• Research in the 1930s by dairy industry pioneer G. Malcolm Trout showed the effects of homogenization on the chemical and physical properties of milk.
  • Forrest Huddleston achieved international acclaim for his research on brucellosis (undulant fever) in the 1930s and 1940s. One of his graduate students, Alfred Day Hershey (Ph.D. chemistry, 1934), shared the Nobel Prize in physiology and medicine in 1969. Hershey’s discovery (he conducted the famous Waring blender experiment) in 1952 at Cold Spring Harbor in New York that DNA is the molecule of heredity revolutionized molecular biology. Hershey died May 22, 1997.
  • Steven Dexter’s 1946 discovery of a way to maintain optimal moisture content in corn for popping revolutionized the popcorn industry.
  • In 1948 the Public Policy Extension Education project (probably the first at a land-grant college) conducted a study of “Market Price Analysis and Economic Education for Agriculture” funded by the congressional Research and Marketing Act.
  • In the 1950s, kinesiology professors Henry Montoye and Wayne Van Huss set up a dummy and a machine that gyrated a football helmet so they could gauge the effects of impacts on a head.
  • In the 1950s, S.K. Ries and B.A. Stout received the first patent on a harvester for once-over tomato harvesting.
  • In 1953 Warren A. Vincent initiated electronic data processing as a farm management research project involving mail-in farm records from 100 Ingham County farmers.
  • In the late 1960s chemistry professor Barnett Rosenberg and colleagues Loretta VanCamp and Thomas Krigas discovered that cancer and leukemia can be retarded and blocked by certain platinum compounds. From this research came cisplatin, one of the most successful cancer treatments.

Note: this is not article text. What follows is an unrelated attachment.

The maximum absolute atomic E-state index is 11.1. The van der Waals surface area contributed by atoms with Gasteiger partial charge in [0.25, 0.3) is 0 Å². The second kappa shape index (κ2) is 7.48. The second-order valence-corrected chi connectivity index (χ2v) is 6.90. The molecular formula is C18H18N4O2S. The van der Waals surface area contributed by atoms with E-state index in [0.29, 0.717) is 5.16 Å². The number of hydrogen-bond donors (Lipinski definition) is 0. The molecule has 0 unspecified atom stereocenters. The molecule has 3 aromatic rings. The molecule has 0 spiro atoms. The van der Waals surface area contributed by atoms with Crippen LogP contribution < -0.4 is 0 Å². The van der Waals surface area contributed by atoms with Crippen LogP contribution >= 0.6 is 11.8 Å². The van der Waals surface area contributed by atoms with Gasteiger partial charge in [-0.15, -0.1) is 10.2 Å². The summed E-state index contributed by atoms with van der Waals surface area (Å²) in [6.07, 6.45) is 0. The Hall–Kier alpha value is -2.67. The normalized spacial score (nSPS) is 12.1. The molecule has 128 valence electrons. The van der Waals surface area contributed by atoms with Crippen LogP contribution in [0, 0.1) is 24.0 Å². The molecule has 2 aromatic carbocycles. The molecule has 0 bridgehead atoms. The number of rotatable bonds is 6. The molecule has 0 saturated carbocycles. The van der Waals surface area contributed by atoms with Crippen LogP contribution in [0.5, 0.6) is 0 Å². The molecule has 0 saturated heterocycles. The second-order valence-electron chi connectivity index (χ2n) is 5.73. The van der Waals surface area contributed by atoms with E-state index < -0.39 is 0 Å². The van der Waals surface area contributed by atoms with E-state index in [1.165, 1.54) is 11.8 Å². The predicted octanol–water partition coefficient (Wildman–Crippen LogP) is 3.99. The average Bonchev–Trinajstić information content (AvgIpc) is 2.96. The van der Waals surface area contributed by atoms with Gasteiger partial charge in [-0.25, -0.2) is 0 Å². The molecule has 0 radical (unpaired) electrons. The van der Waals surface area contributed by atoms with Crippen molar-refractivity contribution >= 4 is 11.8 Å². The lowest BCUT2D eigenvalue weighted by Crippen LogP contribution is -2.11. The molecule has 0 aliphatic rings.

• Horticulturist C.E. Peterson developed the first hybrid pickling cucumber in 1960. Soon afterwards, agricultural engineers invented the first mechanical harvester for pickling cucumbers.
  • In the 1960s, S.H. Wittwer and Wm. Robb were the first in America to demonstrate that carbon dioxide is a factor in the growth of greenhouse vegetables.
  • In the 1960s, MSU pioneered pest control monitoring, allowing farmers to secure satisfactory pest control while providing safer, high quality food products.
  • In the early 1970s, Janet Wessel, kinesiology, received the first U.S. Department of Education grant ever issued for research on physical education for students with special needs. The curriculum she developed remains in use.
  • USDA poultry researchers, in cooperation with MAES scientists, developed the first cancer vaccine in 1970 for Marek’s disease.
  • Horticulturist Shigemi Honma developed the self-blanching cauliflower in the 1970s. The developing head wraps in leaves so it stays white.
  • In the 1980s, MSU agricultural engineers designed a sprayer that sandwiches a curtain of chemicals between two high-speed air streams, reducing the drift of chemicals into non-target areas.
  • In the 1980s, an MSU researcher discovered that secretions from the white rot fungus could break down toxic waste into harmless chemicals.
  • In the 1980s, mechanical engineering professor Robert Hubbard developed the HANS head and neck support, which restrains the helmet and head relative to the shoulders and effectively reduces the head motions and neck tensions that injure race car drivers.
  • In 1987, astronomer Susan Simkin was part of the team that discovered the largest galaxy known at that time–1.3 million light years in diameter.
  • The sand/manure separator developed in the 1990s allows farmers to separate sand (used for dairy cow bedding) from manure (used for fertilizer) without causing excess wear on farm machinery.
  • In the 1990s, MSU packaging engineer Paul Singh developed a new raspberry container that improves the quality of berries that reach the market.
  • In the 1990s, Stephen Boyd, MAES crop and soil sciences researcher, developed a method of treating contaminated groundwater using clay.
  • In the 1990s, chemical engineering professor Kris Berglund developed a sodium-free salt substitute that looks and tastes like real salt.